Sidney Felsen, Cofounder of Printmaking Workshop Gemini G.E.L., Dies at 99

Sidney Felsen, Cofounder of Printmaking Workshop Gemini G.E.L., Dies at 99

Sidney Felsen, cofounder of the famed printmaking workshop Gemini G.E.L., died of renal failure on June 9 in his Los Angeles home. He was 99. 

“Richard Serra once said, ‘Sidney prefers to hurry slowly,’ and we think that captured him perfectly,” Felsen’s family said in a statement to the Los Angeles Times, which first reported the news. 

Felsen, his fraternity brother Stanley Grinstein, and Kenneth Tyler founded Gemini G.E.L. (Graphic Editions Limited) in 1966. Since then, the workshop has collaborated with a range of renowned artists, among them John Baldessari, Philip Guston, and Man Ray.

Gemini’s output, as well as the friendly relations its founders fostered between printmakers and artists, ushered in a new era for the medium in the United States, effectively raising it to the status of painting and sculpture.

Josef Albers was the first artist invited to make a print; Felstein was known to mail postcards that acted as cold invitations to collaborate. Soon, Robert Rauschenberg followed, becoming one of the most prolific visitors to Gemini.

Rauschenberg’s Booster, from 1967, was the largest lithograph the artist had made as of then, and Claes Oldenburg’s Profile Airflow (1968) was Gemini’s first multiple edition. (Both publications were included in a 1991 exhibition at the Museum of Modern Art dedicated to Gemini.) A 2010 Artforum review of a Rauschenberg show cited how significant the shop was to the artist and his peers, offering an environment that gave them “free rein and seemingly unlimited resources.”  

Under those conditions, Gemini became a clubhouse of sorts for Los Angeles’s emergent artist community—the workshop even reportedly hosted raucous all-nighters. And as its network expanded, Gemini became a landing pad for East Coast scenesters, too. Claudine Ise, writing for the Los Angeles Times in 1999, noted that Felsen made Gemini into “an arterial channel between the Los Angeles and New York art worlds.”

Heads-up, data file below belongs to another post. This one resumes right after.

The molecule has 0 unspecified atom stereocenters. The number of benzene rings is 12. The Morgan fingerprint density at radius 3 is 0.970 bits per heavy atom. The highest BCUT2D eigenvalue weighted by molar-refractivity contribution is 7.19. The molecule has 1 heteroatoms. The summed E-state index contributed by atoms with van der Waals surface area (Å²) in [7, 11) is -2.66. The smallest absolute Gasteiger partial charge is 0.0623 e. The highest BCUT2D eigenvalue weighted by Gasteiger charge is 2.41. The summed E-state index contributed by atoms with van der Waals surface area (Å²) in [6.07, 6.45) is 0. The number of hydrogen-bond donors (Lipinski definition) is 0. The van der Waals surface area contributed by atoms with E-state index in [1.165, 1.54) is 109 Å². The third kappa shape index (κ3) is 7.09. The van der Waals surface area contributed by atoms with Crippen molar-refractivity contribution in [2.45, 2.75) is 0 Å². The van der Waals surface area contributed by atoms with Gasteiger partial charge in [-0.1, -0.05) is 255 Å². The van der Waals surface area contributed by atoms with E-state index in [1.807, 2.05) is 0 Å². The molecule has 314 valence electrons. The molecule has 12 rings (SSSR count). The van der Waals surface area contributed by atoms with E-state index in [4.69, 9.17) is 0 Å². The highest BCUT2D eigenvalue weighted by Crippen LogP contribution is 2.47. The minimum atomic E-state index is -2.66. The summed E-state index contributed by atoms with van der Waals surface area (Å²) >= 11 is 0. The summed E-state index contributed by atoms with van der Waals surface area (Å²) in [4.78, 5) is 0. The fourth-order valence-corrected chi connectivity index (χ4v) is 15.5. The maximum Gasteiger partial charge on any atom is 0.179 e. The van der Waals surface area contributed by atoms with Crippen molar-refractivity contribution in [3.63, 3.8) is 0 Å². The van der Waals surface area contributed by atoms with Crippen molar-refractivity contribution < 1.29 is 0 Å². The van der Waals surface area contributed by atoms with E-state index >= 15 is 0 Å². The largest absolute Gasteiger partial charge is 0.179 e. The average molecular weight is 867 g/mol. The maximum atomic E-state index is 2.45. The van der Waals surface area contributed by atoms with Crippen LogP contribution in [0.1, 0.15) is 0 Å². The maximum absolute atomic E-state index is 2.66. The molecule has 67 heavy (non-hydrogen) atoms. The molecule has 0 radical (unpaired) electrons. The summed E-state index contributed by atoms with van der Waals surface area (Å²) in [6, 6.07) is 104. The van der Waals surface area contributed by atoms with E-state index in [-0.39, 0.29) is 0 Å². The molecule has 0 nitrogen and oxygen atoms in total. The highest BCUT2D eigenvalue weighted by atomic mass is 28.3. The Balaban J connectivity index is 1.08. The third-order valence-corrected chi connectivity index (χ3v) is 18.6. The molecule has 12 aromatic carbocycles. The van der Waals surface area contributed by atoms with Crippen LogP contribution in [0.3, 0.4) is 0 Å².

Felsen was born in Chicago in 1924, and moved with his family to Los Angeles as a teenager. A dapper dresser often spotted in a seeksucker suit and straw Panama hat, Felsen first worked as an accountant while taking painting and ceramics classes in the evenings at Chouinard Art Institute (now known as CalArts). 

He was an avid amateur photographer, too, and after founding Gemini would frequently take snapshots of famous artist at work. In 2003, he published a collection of photographs in the book The Artist Observed.

In 2016, to mark the 50th anniversary of Gemini, the Los Angeles County Museum of Art hosted a survey exhibition, organized by the National Gallery of Art in Washington, D.C., of noteworthy Gemini projects from 1966 to 2014, many of which had rarely been exhibited in their entirety. Titled “The Serial Impulse at Gemini G.E.L.”, the show included historic pieces by Johns, Rauschenberg, and Frank Stella, as well as more recent series by Serra and Julie Mehretu.

An exhibition devoted to Gemini G.E.L.’s history is on view now at the Getty Center in Los Angeles.

Even as recognition mounted, friends and peers said Felsen remained unchanged, soft-spoken and dedicated to Gemini up to his death. “It was innocence,” Felsen told the Los Angeles Times in 2016. “We thought it was gonna be a hobby, that it would be fun to hang around the artists, maybe build up a collection.”

The post “Sidney Felsen, Cofounder of Printmaking Workshop Gemini G.E.L., Dies at 99” by Tessa Solomon was published on 06/10/2024 by